By Capt. Kevin Sandell, 504th Military Intelligence Brigade Public AffairsMarch 1, 2018
MCGREGOR BASE CAMP, New Mexico (March 1, 2018) -- A training exercise in February joining units from across III Corps at a New Mexico training site means increased combat readiness for those participating units, said leaders from the 504th Military Intelligence Brigade and the 89th Military Police Brigade. The 10-day exercise enabled Soldiers of various Military Occupational Specialties to work together in a combat-realistic scenario and achieve common training objectives.
The "Griffin Watch" exercise, organized by the Fort Hood-based 89th MP Brigade, was designed to focus on detention operations. Several III Corps' units, including the 1st Cavalry Division, 1st Armored Division, 504th Military Intelligence Brigade, and 11th Theater Tactical Signal Brigade participated in the unique training at McGregor Training Complex in New Mexico. The 678,000-acre complex serves as a remote training area for Fort Bliss, bordering White Sands Missile Range, and hosts a variety of field exercises and testing for the U.S. Army.
According to the 89th MP Brigade's Chief of Operations, the "Griffin Watch" exercise was a first for the unit, and increased awareness among all participating units on detention operations.
"The exercise was the first of its kind integrating various agencies of the Military Police Corps unit's competencies [criminal investigation, detention operations and detainee transfers, and area security] as well as our supporting units," Capt. Molly Broderick said. "Across the brigade, and all units participating, we are now more combat ready and understand the requirements for detention operations."
For Soldiers with the 504th Military Intelligence Brigade, who participated as human intelligence collectors for detainee role-players, the exercise served as a refresher to build core skills. Staff Sgt. Jason Calhoun and Spc. Aaron Szychowski, with the 163rd Military Intelligence Battalion, functioned as interrogators, and worked 12-hour shifts to develop questioning plans and gain intelligence to pass along to on-ground commanders.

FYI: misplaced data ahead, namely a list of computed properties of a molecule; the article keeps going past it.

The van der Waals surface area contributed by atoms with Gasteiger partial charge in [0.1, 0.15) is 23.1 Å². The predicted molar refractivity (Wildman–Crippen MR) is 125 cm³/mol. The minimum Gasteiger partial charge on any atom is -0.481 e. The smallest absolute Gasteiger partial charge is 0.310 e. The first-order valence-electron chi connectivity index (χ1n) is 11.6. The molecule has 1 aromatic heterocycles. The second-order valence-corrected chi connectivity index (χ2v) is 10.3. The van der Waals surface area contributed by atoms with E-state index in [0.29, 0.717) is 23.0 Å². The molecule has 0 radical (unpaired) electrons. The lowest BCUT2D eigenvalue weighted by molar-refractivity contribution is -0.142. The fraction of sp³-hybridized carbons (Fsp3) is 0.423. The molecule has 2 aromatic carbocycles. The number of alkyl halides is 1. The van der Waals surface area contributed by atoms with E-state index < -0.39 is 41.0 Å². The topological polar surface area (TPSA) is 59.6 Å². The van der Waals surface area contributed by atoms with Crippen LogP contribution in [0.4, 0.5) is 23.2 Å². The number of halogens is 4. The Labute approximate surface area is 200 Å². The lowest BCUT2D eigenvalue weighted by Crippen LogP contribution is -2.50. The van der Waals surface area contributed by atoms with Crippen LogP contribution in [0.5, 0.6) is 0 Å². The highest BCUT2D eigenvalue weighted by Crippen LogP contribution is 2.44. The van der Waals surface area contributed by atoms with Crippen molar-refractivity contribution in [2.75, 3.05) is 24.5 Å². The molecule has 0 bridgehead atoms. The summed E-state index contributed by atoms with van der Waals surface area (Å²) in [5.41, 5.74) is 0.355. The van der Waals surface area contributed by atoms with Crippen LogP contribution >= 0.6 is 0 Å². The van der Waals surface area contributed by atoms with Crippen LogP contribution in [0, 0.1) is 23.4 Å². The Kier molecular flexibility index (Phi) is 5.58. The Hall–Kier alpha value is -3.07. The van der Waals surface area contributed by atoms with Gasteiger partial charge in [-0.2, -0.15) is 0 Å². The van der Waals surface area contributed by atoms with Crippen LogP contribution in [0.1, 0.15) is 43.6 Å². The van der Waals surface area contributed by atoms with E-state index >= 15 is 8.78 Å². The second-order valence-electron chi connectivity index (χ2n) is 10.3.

Their role in the training enabled the Military Intelligence and Military Police Soldiers to work together and learn from each other in a realistic scenario.
"Usually with the MPs and [Military Intelligence], there's always been a little bit of distrust between the two," Staff Sgt. Calhoun, the 163rd MI Battalion's Noncommissioned Officer-in-Charge of the battalion's intelligence section said. "I think we've built up a rapport with them, and we do need their help at times, and they need ours. The next time they do go downrange, they're better off."
Human intelligence collectors serve a vital link in the intelligence collection process. Their role is two-fold, interrogating detainees in a field detention site, and gathering information from local civilians while on patrol with combat units. Interrogations are a stringent process, often involving in-depth plans and are always recorded, according to Staff Sgt. Calhoun. When a detainee is transferred from his/her jail cell to the interrogation room, there are Military Police Soldiers who must secure and transport the detainee, and then provide security in the interrogation room.
The training allowed both MI and MP Soldiers the opportunity to see how the other functions. For Spc. Szychowski, a Soldier who has served in the U.S. Army for nearly three years and has not yet deployed, the training could not be replicated in a garrison environment.
"My big takeaway is doing that level of cross training, we couldn't have done that level of MI training in a MI company," Spc. Szychowski said. "Actually being able to use it has been eye opening."
The Tracy, California native said the extensive interrogation process was thoroughly replicated at the training site, something that is hard to do at Fort Hood.
"Our job is really hard to wargame outside of the field environment, you can do it in your office all you want," Spc. Szychowski said. "Actually having the person in handcuffs, it requires a lot more than a unit has on hand without doing the field training. Getting out and showing our capabilities, and learning from what they do is really helpful."
Staff Sgt. Calhoun previously served as an Army recruiter for 38 months, and his participation in "Griffin Watch" sharpened his skills as a human intelligence collector. The Tulsa, Oklahoma native has deployed twice to Iraq and twice to Afghanistan as a Human Intelligence collector. He said he "liked the challenge and getting back into the swing of things."
During the exercise, Calhoun added that the 89th MP Brigade integrated Human Intelligence with Criminal Intelligence, two closely-related specialties under the Military Intelligence and Military Police disciplines, respectively. At one point during the exercise, Staff Sgt. Calhoun briefed the 89th's Brigade Commander, who told Calhoun he did not have much exposure to Human Intelligence collectors. The scheduled 10-minute brief turned into a 50-minute brief as the MP Brigade leadership queried the MI Soldiers on their capabilities.
Through this combined training, the participating units improved their combat readiness, as both the 504th MI Brigade and 89th MP Brigade have over 600 Soldiers combined currently supporting combat operations.